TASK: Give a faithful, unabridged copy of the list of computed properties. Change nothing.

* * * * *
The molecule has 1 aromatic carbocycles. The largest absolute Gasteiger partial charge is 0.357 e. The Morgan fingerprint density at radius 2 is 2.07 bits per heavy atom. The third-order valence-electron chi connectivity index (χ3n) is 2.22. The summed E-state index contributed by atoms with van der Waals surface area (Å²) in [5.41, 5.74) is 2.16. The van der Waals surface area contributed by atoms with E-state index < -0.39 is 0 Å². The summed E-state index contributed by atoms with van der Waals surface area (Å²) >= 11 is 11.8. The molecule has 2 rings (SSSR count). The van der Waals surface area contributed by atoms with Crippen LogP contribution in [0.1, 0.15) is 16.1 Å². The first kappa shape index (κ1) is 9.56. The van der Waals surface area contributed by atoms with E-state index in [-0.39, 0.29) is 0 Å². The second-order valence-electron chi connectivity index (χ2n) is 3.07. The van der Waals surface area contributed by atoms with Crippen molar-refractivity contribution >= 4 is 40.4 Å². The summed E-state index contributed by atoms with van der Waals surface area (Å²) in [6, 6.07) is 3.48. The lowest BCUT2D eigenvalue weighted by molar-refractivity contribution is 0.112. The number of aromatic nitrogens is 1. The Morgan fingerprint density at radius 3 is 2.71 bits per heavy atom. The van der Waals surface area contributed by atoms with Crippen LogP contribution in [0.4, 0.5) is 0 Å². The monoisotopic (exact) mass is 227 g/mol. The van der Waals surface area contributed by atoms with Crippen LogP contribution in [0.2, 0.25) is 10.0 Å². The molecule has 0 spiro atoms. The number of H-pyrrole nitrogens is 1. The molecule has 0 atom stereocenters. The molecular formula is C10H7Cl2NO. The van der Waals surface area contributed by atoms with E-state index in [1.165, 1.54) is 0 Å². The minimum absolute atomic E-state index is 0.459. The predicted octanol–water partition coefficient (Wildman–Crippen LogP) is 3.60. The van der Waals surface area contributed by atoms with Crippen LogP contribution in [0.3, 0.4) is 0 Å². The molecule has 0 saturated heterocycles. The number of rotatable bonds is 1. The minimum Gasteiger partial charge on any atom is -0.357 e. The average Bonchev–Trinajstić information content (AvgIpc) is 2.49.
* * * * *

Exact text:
The molecule has 1 aromatic carbocycles. The largest absolute Gasteiger partial charge is 0.357 e. The Morgan fingerprint density at radius 2 is 2.07 bits per heavy atom. The third-order valence-electron chi connectivity index (χ3n) is 2.22. The summed E-state index contributed by atoms with van der Waals surface area (Å²) in [5.41, 5.74) is 2.16. The van der Waals surface area contributed by atoms with E-state index < -0.39 is 0 Å². The summed E-state index contributed by atoms with van der Waals surface area (Å²) >= 11 is 11.8. The molecule has 2 rings (SSSR count). The van der Waals surface area contributed by atoms with Crippen LogP contribution in [0.1, 0.15) is 16.1 Å². The first kappa shape index (κ1) is 9.56. The van der Waals surface area contributed by atoms with E-state index in [-0.39, 0.29) is 0 Å². The second-order valence-electron chi connectivity index (χ2n) is 3.07. The van der Waals surface area contributed by atoms with Crippen molar-refractivity contribution >= 4 is 40.4 Å². The summed E-state index contributed by atoms with van der Waals surface area (Å²) in [6, 6.07) is 3.48. The lowest BCUT2D eigenvalue weighted by molar-refractivity contribution is 0.112. The number of aromatic nitrogens is 1. The Morgan fingerprint density at radius 3 is 2.71 bits per heavy atom. The van der Waals surface area contributed by atoms with Crippen LogP contribution in [0.4, 0.5) is 0 Å². The monoisotopic (exact) mass is 227 g/mol. The van der Waals surface area contributed by atoms with Crippen LogP contribution in [0.2, 0.25) is 10.0 Å². The molecule has 0 spiro atoms. The number of H-pyrrole nitrogens is 1. The molecule has 0 atom stereocenters. The molecular formula is C10H7Cl2NO. The van der Waals surface area contributed by atoms with E-state index in [1.165, 1.54) is 0 Å². The minimum absolute atomic E-state index is 0.459. The predicted octanol–water partition coefficient (Wildman–Crippen LogP) is 3.60. The van der Waals surface area contributed by atoms with Crippen LogP contribution in [0.3, 0.4) is 0 Å². The molecule has 0 saturated heterocycles. The number of rotatable bonds is 1. The minimum Gasteiger partial charge on any atom is -0.357 e. The average Bonchev–Trinajstić information content (AvgIpc) is 2.49.